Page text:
Malware trojans masquerading as genuine apps spotted on the Google Play Store

Two Google Play Store apps are being used by hackers as trojans to download and install additional apps without users' permissions.

The two apps were observed leveraging techniques like time delays and code obfuscation to hide on the Google Play Store.

Researchers at security firm Zscaler have revealed that two Google Play Store apps, namely ‘Earn Real Money Gift Cards’ and ‘Bubble Shooter Wild Life’, are being used by hackers as trojans to download and install other malicious apps on users' devices.

Once both apps are downloaded, they abuse the Google Play Accessibility Service and install additional apps without user's permission. While the researchers encounter such trojan apps on third party app stores, they were surprised when they noticed such apps on the Google Play Store.

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"Most recent malware families have started using obfuscators, packers, and protectors to hinder analysis from security researchers and malware detection systems," they noted.

They added that the use of delaying tactics and abuse of the Google Accessibility service to install additional payloads by malicious apps as a unique phenomenon, giving rise to concerns that there could be many more Play Store apps utilising similar techniques.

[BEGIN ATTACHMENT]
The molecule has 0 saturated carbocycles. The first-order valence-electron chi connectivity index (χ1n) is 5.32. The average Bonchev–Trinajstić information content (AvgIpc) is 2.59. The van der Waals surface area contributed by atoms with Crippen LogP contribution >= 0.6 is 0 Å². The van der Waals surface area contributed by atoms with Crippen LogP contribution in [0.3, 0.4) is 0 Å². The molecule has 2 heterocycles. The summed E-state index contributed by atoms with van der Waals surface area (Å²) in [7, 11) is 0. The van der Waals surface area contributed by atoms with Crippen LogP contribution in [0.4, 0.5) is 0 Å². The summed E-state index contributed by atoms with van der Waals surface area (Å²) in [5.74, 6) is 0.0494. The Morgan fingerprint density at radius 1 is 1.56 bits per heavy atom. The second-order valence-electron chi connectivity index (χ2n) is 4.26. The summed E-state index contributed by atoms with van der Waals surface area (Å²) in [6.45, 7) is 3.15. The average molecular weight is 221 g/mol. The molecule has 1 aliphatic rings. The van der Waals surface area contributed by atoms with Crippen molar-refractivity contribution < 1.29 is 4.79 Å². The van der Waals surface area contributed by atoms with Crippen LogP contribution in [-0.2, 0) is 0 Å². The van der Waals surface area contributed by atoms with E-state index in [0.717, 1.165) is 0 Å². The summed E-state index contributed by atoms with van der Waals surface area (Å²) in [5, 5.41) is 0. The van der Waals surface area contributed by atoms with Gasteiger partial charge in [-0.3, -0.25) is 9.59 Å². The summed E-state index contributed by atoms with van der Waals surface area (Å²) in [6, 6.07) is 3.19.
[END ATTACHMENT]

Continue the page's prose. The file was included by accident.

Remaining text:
For example, the ‘Bubble Shooter Wild Life’ app requests user permission to download other apps that will support gameplay. Once a user gives permission to install additional apps, the app waits for exactly 20 minutes before triggering a malicious service. The service then launches a pop-up window, asking the user to enable 'Google services'.

If the user clicks OK, he is directed to the Accessibility Settings menu and is asked by the service to turn on 'Google services' which is, in fact, the malware’s accessibility service disguised as a Google service. To make the process look more genuine, hackers behind the malware make the user view detailed Privacy & Terms (which is copied from Google's website).

Once access permissions are given by the user, the app searches for an APK file in the Download section of the device, then opens the Settings menu to enable “Installation from Unknown Source” and completes the APK file's installation successfully.

Once they identified the two apps that installed malware on Android devices by bypassing Google's security protocols, the researchers at Zscaler reported them to Google but fear that there may be many similar apps lurking on the Play Store.

Earlier this year, Google launched Play Protect, a new malware tracking software that keeps a constant vigil on apps that have been downloaded from the Play Store. The software is designed to ensure that Android apps are as secure on devices as they are on the Play Store prior to installation. However, it seems that Google Play Protect was unable to detect the two apps that researchers at Zscaler unmasked.

Researchers at Naked Security have also warned that there could be as many as 4,000 Android apps containing SonicSpy, a powerful spyware that can infiltrate Android devices and steal sensitive user information without being noticed by users.

Three such apps, namely Soniac, Hulk Messenger, and Troy Chat, were spotted on the Play Store by the firm and were reported to Google. The researchers added that Android users who download apps from third party app stores and from the web are particularly vulnerable to the spyware.